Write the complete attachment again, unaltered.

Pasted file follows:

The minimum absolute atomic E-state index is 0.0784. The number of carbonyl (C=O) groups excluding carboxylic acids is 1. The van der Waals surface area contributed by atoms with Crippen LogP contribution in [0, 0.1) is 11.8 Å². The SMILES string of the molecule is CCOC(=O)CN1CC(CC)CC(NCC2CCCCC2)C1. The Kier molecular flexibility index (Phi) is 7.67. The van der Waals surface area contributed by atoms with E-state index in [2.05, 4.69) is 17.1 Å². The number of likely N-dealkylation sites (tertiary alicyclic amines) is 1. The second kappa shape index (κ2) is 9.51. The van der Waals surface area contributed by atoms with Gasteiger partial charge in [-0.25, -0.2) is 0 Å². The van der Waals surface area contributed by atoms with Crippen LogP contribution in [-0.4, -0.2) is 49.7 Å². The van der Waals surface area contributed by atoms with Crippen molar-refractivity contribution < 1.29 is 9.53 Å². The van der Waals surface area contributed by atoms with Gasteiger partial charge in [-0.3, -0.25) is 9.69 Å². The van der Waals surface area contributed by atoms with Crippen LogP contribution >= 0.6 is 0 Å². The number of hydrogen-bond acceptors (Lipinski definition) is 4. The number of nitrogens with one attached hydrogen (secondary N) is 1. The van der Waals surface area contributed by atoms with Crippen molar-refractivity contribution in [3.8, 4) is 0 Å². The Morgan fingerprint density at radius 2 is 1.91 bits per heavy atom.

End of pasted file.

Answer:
The minimum absolute atomic E-state index is 0.0784. The number of carbonyl (C=O) groups excluding carboxylic acids is 1. The van der Waals surface area contributed by atoms with Crippen LogP contribution in [0, 0.1) is 11.8 Å². The SMILES string of the molecule is CCOC(=O)CN1CC(CC)CC(NCC2CCCCC2)C1. The Kier molecular flexibility index (Phi) is 7.67. The van der Waals surface area contributed by atoms with E-state index in [2.05, 4.69) is 17.1 Å². The number of likely N-dealkylation sites (tertiary alicyclic amines) is 1. The second kappa shape index (κ2) is 9.51. The van der Waals surface area contributed by atoms with Gasteiger partial charge in [-0.25, -0.2) is 0 Å². The van der Waals surface area contributed by atoms with Crippen LogP contribution in [-0.4, -0.2) is 49.7 Å². The van der Waals surface area contributed by atoms with Crippen molar-refractivity contribution < 1.29 is 9.53 Å². The van der Waals surface area contributed by atoms with Gasteiger partial charge in [-0.3, -0.25) is 9.69 Å². The van der Waals surface area contributed by atoms with Crippen LogP contribution >= 0.6 is 0 Å². The number of hydrogen-bond acceptors (Lipinski definition) is 4. The number of nitrogens with one attached hydrogen (secondary N) is 1. The van der Waals surface area contributed by atoms with Crippen molar-refractivity contribution in [3.8, 4) is 0 Å². The Morgan fingerprint density at radius 2 is 1.91 bits per heavy atom.